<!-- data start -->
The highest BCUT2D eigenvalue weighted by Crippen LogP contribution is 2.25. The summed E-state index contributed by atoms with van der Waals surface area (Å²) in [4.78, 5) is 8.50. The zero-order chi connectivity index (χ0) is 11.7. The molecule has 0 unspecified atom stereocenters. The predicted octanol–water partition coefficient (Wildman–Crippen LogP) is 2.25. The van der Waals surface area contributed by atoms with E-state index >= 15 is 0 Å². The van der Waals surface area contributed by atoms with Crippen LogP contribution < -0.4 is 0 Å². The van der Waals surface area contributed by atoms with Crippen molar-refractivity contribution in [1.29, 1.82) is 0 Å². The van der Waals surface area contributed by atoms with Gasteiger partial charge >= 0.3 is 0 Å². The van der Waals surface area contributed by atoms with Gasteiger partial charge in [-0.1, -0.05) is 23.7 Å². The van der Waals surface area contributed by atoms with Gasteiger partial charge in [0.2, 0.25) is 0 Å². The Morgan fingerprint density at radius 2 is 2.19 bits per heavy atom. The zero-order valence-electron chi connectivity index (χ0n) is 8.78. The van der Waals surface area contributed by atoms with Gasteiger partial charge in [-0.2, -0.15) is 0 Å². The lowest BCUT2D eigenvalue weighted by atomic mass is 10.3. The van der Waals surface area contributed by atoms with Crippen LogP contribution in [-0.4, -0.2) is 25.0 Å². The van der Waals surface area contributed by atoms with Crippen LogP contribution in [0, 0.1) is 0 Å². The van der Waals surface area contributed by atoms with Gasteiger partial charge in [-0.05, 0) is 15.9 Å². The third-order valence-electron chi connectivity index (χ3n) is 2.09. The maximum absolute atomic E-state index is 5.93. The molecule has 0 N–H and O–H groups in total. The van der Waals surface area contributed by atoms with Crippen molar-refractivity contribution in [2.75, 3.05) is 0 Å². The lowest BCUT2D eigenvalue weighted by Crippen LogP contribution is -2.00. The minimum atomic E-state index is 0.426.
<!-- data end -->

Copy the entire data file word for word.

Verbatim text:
The highest BCUT2D eigenvalue weighted by Crippen LogP contribution is 2.25. The summed E-state index contributed by atoms with van der Waals surface area (Å²) in [4.78, 5) is 8.50. The zero-order chi connectivity index (χ0) is 11.7. The molecule has 0 unspecified atom stereocenters. The predicted octanol–water partition coefficient (Wildman–Crippen LogP) is 2.25. The van der Waals surface area contributed by atoms with E-state index >= 15 is 0 Å². The van der Waals surface area contributed by atoms with Crippen LogP contribution < -0.4 is 0 Å². The van der Waals surface area contributed by atoms with Crippen molar-refractivity contribution in [1.29, 1.82) is 0 Å². The van der Waals surface area contributed by atoms with Gasteiger partial charge >= 0.3 is 0 Å². The van der Waals surface area contributed by atoms with Gasteiger partial charge in [-0.1, -0.05) is 23.7 Å². The van der Waals surface area contributed by atoms with Gasteiger partial charge in [0.2, 0.25) is 0 Å². The Morgan fingerprint density at radius 2 is 2.19 bits per heavy atom. The zero-order valence-electron chi connectivity index (χ0n) is 8.78. The van der Waals surface area contributed by atoms with Gasteiger partial charge in [-0.2, -0.15) is 0 Å². The lowest BCUT2D eigenvalue weighted by atomic mass is 10.3. The van der Waals surface area contributed by atoms with Crippen LogP contribution in [-0.4, -0.2) is 25.0 Å². The van der Waals surface area contributed by atoms with Crippen LogP contribution in [0, 0.1) is 0 Å². The van der Waals surface area contributed by atoms with Gasteiger partial charge in [-0.05, 0) is 15.9 Å². The third-order valence-electron chi connectivity index (χ3n) is 2.09. The maximum absolute atomic E-state index is 5.93. The molecule has 0 N–H and O–H groups in total. The van der Waals surface area contributed by atoms with Crippen molar-refractivity contribution in [2.75, 3.05) is 0 Å². The lowest BCUT2D eigenvalue weighted by Crippen LogP contribution is -2.00. The minimum atomic E-state index is 0.426.